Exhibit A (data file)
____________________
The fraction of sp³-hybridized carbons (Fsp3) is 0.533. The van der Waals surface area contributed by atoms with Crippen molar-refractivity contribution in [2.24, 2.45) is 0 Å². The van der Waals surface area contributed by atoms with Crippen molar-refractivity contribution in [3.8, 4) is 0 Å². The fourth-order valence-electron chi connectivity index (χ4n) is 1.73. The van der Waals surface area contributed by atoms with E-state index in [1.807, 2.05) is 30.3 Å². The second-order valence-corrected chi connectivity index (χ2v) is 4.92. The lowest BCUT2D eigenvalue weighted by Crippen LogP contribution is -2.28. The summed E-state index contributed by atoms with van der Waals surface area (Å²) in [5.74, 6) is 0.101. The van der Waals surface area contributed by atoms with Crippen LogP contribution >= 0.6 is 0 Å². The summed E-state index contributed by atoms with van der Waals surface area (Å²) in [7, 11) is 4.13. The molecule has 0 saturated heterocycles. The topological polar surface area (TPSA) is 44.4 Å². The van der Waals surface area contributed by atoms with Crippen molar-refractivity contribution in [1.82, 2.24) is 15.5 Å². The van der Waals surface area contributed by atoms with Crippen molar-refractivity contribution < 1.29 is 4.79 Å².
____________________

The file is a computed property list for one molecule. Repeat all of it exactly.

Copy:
The fraction of sp³-hybridized carbons (Fsp3) is 0.533. The van der Waals surface area contributed by atoms with Crippen molar-refractivity contribution in [2.24, 2.45) is 0 Å². The van der Waals surface area contributed by atoms with Crippen molar-refractivity contribution in [3.8, 4) is 0 Å². The fourth-order valence-electron chi connectivity index (χ4n) is 1.73. The van der Waals surface area contributed by atoms with E-state index in [1.807, 2.05) is 30.3 Å². The second-order valence-corrected chi connectivity index (χ2v) is 4.92. The lowest BCUT2D eigenvalue weighted by Crippen LogP contribution is -2.28. The summed E-state index contributed by atoms with van der Waals surface area (Å²) in [5.74, 6) is 0.101. The van der Waals surface area contributed by atoms with Crippen LogP contribution >= 0.6 is 0 Å². The summed E-state index contributed by atoms with van der Waals surface area (Å²) in [7, 11) is 4.13. The molecule has 0 saturated heterocycles. The topological polar surface area (TPSA) is 44.4 Å². The van der Waals surface area contributed by atoms with Crippen molar-refractivity contribution in [1.82, 2.24) is 15.5 Å². The van der Waals surface area contributed by atoms with Crippen molar-refractivity contribution < 1.29 is 4.79 Å².